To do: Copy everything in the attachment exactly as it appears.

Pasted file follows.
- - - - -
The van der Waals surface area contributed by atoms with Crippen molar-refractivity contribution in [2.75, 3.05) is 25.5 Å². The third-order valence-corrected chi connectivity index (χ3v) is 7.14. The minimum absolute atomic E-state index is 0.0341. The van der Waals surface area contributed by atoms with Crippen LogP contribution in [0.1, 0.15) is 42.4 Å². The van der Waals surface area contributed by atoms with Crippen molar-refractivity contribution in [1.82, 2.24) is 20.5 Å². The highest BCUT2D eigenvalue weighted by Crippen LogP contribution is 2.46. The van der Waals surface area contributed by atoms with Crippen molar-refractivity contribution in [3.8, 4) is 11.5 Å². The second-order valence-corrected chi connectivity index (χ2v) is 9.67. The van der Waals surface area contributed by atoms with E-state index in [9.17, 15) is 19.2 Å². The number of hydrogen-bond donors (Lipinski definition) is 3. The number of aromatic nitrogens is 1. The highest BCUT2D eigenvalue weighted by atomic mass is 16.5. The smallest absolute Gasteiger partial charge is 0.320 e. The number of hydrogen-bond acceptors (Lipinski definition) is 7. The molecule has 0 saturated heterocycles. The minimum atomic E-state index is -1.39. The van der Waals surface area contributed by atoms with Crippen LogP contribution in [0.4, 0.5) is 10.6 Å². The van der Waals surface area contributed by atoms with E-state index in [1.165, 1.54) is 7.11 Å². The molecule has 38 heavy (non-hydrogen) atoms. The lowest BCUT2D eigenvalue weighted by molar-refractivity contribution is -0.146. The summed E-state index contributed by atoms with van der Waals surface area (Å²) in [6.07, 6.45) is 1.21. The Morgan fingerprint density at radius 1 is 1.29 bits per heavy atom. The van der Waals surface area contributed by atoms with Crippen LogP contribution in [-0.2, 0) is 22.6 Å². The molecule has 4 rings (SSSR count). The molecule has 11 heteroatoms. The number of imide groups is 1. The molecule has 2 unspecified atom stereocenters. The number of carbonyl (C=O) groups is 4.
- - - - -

The van der Waals surface area contributed by atoms with Crippen molar-refractivity contribution in [2.75, 3.05) is 25.5 Å². The third-order valence-corrected chi connectivity index (χ3v) is 7.14. The minimum absolute atomic E-state index is 0.0341. The van der Waals surface area contributed by atoms with Crippen LogP contribution in [0.1, 0.15) is 42.4 Å². The van der Waals surface area contributed by atoms with Crippen molar-refractivity contribution in [1.82, 2.24) is 20.5 Å². The highest BCUT2D eigenvalue weighted by Crippen LogP contribution is 2.46. The van der Waals surface area contributed by atoms with Crippen molar-refractivity contribution in [3.8, 4) is 11.5 Å². The second-order valence-corrected chi connectivity index (χ2v) is 9.67. The van der Waals surface area contributed by atoms with E-state index in [9.17, 15) is 19.2 Å². The number of hydrogen-bond donors (Lipinski definition) is 3. The number of aromatic nitrogens is 1. The highest BCUT2D eigenvalue weighted by atomic mass is 16.5. The smallest absolute Gasteiger partial charge is 0.320 e. The number of hydrogen-bond acceptors (Lipinski definition) is 7. The molecule has 0 saturated heterocycles. The minimum atomic E-state index is -1.39. The van der Waals surface area contributed by atoms with Crippen LogP contribution in [0.4, 0.5) is 10.6 Å². The van der Waals surface area contributed by atoms with E-state index in [1.165, 1.54) is 7.11 Å². The molecule has 38 heavy (non-hydrogen) atoms. The lowest BCUT2D eigenvalue weighted by molar-refractivity contribution is -0.146. The summed E-state index contributed by atoms with van der Waals surface area (Å²) in [6.07, 6.45) is 1.21. The Morgan fingerprint density at radius 1 is 1.29 bits per heavy atom. The van der Waals surface area contributed by atoms with Crippen LogP contribution in [-0.2, 0) is 22.6 Å². The molecule has 4 rings (SSSR count). The molecule has 11 heteroatoms. The number of imide groups is 1. The molecule has 2 unspecified atom stereocenters. The number of carbonyl (C=O) groups is 4.